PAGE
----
For beginners, it can seem like a good idea (and an exciting prospect) to buy a company that tells a good story to investors, even if it completely lacks a track record of revenue and profit. Unfortunately, high risk investments often have little probability of ever paying off, and many investors pay a price to learn their lesson.
In contrast to all that, I prefer to spend time on companies like WNS (Holdings) (NYSE:WNS), which has not only revenues, but also profits. While profit is not necessarily a social good, it's easy to admire a business that can consistently produce it. Conversely, a loss-making company is yet to prove itself with profit, and eventually the sweet milk of external capital may run sour.
How Quickly Is WNS (Holdings) Increasing Earnings Per Share?
If a company can keep growing earnings per share (EPS) long enough, its share price will eventually follow. Therefore, there are plenty of investors who like to buy shares in companies that are growing EPS. WNS (Holdings) managed to grow EPS by 7.3% per year, over three years. While that sort of growth rate isn't amazing, it does show the business is growing.
I like to see top-line growth as an indication that growth is sustainable, and I look for a high earnings before interest and taxation (EBIT) margin to point to a competitive moat (though some companies with low margins also have moats). WNS (Holdings) maintained stable EBIT margins over the last year, all while growing revenue 9.9% to US$1.0b. That's a real positive.
The chart below shows how the company's bottom and top lines have progressed over time. Click on the chart to see the exact numbers.
Of course the knack is to find stocks that have their best days in the future, not in the past. You could base your opinion on past performance, of course, but you may also want to check this interactive graph of professional analyst EPS forecasts for WNS (Holdings).
Are WNS (Holdings) Insiders Aligned With All Shareholders?
I like company leaders to have some skin in the game, so to speak, because it increases alignment of incentives between the people running the business, and its true owners. So it is good to see that WNS (Holdings) insiders have a significant amount of capital invested in the stock. Given insiders own a small fortune of shares, currently valued at US$65m, they have plenty of motivation to push the business to succeed. That's certainly enough to make me think that management will be very focussed on long term growth.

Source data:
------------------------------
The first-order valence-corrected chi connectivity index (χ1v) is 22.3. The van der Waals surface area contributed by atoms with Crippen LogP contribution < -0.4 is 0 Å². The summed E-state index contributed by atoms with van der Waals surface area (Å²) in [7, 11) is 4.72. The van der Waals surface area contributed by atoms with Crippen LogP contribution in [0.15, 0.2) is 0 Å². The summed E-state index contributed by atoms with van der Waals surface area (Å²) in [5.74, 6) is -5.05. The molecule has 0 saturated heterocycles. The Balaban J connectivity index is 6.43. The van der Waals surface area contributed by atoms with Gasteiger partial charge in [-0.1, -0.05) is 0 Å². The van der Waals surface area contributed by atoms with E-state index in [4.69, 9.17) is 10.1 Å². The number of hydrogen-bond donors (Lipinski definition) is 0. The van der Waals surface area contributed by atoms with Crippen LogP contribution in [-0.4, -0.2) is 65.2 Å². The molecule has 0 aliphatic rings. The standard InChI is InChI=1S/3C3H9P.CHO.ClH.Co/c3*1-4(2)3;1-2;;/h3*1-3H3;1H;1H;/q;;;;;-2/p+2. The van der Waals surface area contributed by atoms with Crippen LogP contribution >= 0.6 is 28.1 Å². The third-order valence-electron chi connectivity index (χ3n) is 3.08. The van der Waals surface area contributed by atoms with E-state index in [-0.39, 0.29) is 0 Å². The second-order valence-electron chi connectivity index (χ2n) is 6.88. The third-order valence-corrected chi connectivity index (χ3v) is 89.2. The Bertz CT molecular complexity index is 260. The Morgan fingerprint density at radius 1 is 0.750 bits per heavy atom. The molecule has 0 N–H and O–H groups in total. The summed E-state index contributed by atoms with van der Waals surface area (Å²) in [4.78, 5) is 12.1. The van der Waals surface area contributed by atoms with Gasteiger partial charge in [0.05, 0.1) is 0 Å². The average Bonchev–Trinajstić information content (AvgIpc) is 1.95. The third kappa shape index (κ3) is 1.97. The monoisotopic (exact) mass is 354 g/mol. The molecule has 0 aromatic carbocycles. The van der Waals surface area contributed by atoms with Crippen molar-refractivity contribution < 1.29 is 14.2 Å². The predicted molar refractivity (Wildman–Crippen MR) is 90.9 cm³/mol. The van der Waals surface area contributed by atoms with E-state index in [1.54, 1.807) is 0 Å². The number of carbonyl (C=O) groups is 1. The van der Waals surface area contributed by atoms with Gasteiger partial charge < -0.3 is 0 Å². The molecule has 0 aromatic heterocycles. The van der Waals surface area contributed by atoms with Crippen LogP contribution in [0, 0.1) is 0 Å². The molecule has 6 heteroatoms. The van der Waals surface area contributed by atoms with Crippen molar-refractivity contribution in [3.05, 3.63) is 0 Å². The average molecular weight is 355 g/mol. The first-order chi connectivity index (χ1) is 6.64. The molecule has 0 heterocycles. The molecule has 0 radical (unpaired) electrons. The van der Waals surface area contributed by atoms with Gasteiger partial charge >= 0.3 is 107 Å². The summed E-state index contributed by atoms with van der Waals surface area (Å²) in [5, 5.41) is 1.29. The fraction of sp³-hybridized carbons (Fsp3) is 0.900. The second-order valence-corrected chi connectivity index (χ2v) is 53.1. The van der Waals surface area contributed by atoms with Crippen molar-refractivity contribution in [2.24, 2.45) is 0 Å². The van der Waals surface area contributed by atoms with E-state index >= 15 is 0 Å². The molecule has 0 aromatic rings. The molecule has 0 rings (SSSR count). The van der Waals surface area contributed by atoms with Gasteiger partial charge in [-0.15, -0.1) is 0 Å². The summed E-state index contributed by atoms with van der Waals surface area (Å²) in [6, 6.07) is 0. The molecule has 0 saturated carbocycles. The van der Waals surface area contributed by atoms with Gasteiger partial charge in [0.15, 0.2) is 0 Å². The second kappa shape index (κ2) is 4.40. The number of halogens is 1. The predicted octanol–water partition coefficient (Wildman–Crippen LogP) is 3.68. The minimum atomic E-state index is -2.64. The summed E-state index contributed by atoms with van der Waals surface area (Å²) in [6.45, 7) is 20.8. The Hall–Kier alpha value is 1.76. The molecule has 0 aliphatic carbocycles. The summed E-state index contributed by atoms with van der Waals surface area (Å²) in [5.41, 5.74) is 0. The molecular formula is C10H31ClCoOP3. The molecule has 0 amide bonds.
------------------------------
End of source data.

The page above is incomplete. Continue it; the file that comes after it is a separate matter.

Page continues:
It's good to see that insiders are invested in the company, but are remuneration levels reasonable? A brief analysis of the CEO compensation suggests they are. For companies with market capitalizations between US$2.0b and US$6.4b, like WNS (Holdings), the median CEO pay is around US$5.2m.
WNS (Holdings) offered total compensation worth US$3.4m to its CEO in the year to . That seems pretty reasonable, especially given its below the median for similar sized companies. While the level of CEO compensation isn't a huge factor in my view of the company, modest remuneration is a positive, because it suggests that the board keeps shareholder interests in mind. It can also be a sign of good governance, more generally.
Should You Add WNS (Holdings) To Your Watchlist?
One positive for WNS (Holdings) is that it is growing EPS. That's nice to see. The fact that EPS is growing is a genuine positive for WNS (Holdings), but the pretty picture gets better than that. With a meaningful level of insider ownership, and reasonable CEO pay, a reasonable mind might conclude that this is one stock worth watching. Once you've identified a business you like, the next step is to consider what you think it's worth. And right now is your chance to view our exclusive discounted cashflow valuation of WNS (Holdings). You might benefit from giving it a glance today.
Of course, you can do well (sometimes) buying stocks that are not growing earnings and do not have insiders buying shares. But as a growth investor I always like to check out companies that do have those features. You can access a free list of them here.
Please note the insider transactions discussed in this article refer to reportable transactions in the relevant jurisdiction.
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This article by Simply Wall St is general in nature. We provide commentary based on historical data and analyst forecasts only using an unbiased methodology and our articles are not intended to be financial advice. It does not constitute a recommendation to buy or sell any stock, and does not take account of your objectives, or your financial situation. We aim to bring you long-term focused analysis driven by fundamental data. Note that our analysis may not factor in the latest price-sensitive company announcements or qualitative material. Simply Wall St has no position in any stocks mentioned.